Bank of America Corp and Citigroup Inc raised huge red flags on Friday with quarterly results that suggested the U.S. consumer remains sorely injured as the global recession drags on.
Both Bank of America, the largest U.S. bank, and Citigroup, No. 3, reported big increases in delinquencies among credit card customers and warned that things will get worse.
The results also indicated it will take time to scrub the worst effects of soured loans to mortgage and business customers off the banks' balance sheets.
All in all, our quarter comes down to mortgage and credit card losses, said Citigroup Chief Executive Vikram Pandit. Cards and mortgages are what we need to work through.
That could signal more trouble for an industry whose failures large and small helped drive the economy into recession 19 months ago, a downturn that shows little evidence of coming to an end.
Credit issues are already serious, and we still haven't seen the full fallout from commercial real estate, said Bill Fitzpatrick, an analyst at Optique Capital Management in Milwaukee. Bank of America and Citigroup have raised a lot of capital, which can help them stomach the losses we know are coming.
The banks' results contrast with much better performances reported earlier this week by Wall Street rivals Goldman Sachs Group Inc and JPMorgan Chase & Co.
But the results didn't shock analysts and were enough to help financial stocks hang on to strong recent gains.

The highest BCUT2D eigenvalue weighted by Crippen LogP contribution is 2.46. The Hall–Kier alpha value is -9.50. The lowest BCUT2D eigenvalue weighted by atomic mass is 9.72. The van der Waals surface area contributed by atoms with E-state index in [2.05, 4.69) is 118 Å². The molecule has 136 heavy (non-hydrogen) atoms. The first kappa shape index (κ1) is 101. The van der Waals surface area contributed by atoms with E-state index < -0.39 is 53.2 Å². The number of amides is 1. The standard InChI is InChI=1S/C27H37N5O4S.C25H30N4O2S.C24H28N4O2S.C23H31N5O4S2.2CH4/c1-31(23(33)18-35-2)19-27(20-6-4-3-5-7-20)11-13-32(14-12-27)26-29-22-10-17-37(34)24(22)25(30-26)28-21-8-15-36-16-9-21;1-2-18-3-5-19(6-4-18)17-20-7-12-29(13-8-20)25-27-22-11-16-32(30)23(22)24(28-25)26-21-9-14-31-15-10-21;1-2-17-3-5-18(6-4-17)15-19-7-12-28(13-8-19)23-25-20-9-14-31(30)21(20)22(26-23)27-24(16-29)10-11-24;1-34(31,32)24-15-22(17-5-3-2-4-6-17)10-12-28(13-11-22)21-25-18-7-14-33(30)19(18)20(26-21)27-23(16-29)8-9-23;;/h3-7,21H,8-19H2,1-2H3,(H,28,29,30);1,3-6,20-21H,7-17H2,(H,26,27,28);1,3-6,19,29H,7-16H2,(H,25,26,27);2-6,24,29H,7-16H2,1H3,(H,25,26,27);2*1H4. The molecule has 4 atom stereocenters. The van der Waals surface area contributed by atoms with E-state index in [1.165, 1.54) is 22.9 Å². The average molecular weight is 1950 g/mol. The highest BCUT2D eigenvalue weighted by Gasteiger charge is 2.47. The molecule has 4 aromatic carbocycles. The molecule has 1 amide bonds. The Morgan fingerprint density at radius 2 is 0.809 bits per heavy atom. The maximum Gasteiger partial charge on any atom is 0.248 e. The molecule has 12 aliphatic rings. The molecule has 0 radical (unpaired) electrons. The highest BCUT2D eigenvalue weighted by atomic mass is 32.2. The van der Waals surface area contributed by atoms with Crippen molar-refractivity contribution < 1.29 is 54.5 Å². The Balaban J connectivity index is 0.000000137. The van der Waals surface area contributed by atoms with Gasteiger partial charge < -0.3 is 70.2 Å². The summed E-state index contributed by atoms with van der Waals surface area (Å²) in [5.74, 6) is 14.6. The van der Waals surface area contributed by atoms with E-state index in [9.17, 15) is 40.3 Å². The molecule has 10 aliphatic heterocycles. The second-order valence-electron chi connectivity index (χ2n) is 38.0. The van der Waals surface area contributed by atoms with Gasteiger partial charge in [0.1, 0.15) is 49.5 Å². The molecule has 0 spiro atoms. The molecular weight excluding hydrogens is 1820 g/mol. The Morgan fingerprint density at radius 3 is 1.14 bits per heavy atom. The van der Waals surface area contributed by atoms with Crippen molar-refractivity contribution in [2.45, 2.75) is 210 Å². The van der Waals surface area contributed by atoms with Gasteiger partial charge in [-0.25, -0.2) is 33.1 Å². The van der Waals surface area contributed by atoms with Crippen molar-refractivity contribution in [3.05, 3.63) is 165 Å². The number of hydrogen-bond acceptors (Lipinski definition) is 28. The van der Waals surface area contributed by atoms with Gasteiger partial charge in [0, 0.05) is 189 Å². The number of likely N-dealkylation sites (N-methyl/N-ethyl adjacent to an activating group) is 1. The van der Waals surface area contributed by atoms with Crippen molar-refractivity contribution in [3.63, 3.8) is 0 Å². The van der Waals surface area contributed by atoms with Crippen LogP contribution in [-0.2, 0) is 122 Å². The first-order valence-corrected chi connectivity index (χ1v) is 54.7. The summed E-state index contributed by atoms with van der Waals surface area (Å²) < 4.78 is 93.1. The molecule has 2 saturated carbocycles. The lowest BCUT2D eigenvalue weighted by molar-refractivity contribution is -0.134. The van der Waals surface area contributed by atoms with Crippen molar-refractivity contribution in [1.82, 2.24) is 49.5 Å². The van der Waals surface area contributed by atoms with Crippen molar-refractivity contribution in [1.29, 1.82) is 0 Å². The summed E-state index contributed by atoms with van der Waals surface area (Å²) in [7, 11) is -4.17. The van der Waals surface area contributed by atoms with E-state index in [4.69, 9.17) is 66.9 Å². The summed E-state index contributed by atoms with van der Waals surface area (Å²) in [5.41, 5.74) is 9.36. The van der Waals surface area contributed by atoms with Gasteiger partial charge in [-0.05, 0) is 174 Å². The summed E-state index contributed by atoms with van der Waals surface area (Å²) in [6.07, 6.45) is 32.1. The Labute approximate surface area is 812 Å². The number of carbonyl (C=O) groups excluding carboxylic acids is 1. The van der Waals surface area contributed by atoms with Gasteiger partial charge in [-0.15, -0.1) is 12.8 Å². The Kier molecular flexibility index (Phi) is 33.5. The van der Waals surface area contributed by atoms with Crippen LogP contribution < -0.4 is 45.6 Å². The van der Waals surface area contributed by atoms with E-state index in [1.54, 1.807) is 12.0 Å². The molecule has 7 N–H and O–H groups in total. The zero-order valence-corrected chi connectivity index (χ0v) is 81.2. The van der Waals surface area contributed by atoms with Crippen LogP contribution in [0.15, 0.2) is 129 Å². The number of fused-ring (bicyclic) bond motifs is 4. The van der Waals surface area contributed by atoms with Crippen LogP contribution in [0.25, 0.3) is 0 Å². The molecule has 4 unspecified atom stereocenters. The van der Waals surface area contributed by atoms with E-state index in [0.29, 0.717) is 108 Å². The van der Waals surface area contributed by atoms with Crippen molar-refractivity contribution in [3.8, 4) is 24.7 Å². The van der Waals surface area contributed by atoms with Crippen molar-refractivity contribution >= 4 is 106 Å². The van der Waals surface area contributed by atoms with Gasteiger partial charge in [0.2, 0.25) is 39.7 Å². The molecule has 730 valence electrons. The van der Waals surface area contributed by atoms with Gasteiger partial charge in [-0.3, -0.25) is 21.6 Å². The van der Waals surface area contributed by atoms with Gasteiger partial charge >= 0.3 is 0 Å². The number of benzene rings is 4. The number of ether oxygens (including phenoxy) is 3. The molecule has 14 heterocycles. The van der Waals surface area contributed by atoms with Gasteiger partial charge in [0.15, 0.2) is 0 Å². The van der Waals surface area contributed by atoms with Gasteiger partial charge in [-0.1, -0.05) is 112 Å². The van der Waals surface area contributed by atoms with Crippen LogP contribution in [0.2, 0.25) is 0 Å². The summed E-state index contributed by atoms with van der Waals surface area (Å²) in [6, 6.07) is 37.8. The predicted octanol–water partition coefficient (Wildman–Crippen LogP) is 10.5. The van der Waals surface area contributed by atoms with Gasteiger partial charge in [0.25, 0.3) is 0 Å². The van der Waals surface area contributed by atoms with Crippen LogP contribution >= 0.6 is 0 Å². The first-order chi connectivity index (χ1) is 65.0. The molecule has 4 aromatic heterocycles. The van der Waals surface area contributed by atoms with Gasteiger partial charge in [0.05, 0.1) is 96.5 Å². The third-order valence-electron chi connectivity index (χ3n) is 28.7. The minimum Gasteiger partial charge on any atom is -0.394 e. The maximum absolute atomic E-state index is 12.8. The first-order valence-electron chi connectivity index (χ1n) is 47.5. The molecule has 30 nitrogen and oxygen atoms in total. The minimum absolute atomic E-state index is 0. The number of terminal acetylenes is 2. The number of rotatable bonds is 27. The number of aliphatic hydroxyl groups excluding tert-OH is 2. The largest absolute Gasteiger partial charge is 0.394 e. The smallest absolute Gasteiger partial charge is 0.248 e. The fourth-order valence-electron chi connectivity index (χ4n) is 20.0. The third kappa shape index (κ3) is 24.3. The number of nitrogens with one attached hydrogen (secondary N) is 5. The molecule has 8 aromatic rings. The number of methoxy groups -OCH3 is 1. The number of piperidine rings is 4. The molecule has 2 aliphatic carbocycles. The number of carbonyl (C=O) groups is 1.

Shares of Bank of America dropped 2 percent on the New York Stock Exchange, while Citigroup was fractionally higher. The S&P Financial index, which jumped more than 10 percent in the first four trading days this week, was down 1.15 percent.
Bank of America, under pressure to integrate its shotgun acquisition of Merrill Lynch & Co, warned of a fresh surge in loan delinquencies, especially in credit cards, and set aside $13.38 billion for bad loans for a second straight quarter. Net income was $2.42 billion, topping Wall Street forecasts.
Citigroup, whose headline $4.28 billion quarterly profit was due to gains from the sale of its Smith Barney brokerage into a joint venture, said credit costs jumped by $12.4 billion, including the addition of $3.9 billion to loan loss reserves.
They both seem to reserve a lot for credit losses in all parts of the business. That's the bad news, said Walter Todd, portfolio manager at Greenwood Capital Associates in South Carolina. The good news is the bank earnings looked really strong, which should be the case.
Still, the results could sharpen scrutiny of the banks' management, particularly their ability to manage risk after the U.S. government stepped in with a series of bailouts and a $787 billion economic stimulus program. Bank of America and Citigroup each received $45 billion of taxpayer funds.
Consumer surveys show concern over mounting U.S. job losses, and mixed views of the Obama administration's strategy for economic recovery. U.S. home foreclosure activity rose to a record high in the first half of the year.
The banks' results also underline how the industry, girding for the most sweeping regulatory reform since the Great Depression, is still under immense pressure from credit losses.
You look at these numbers and I would have to think there's still a lot of caution, said Fred Ketchen, director of equity trading at ScotiaMcLeod in Toronto. I don't think they have taken any of that concern away. There are still some challenges to overcome in the U.S. financial sector.
Most remaining large U.S. banks are due to report quarterly results next week, including Wells Fargo & Co and Morgan Stanley.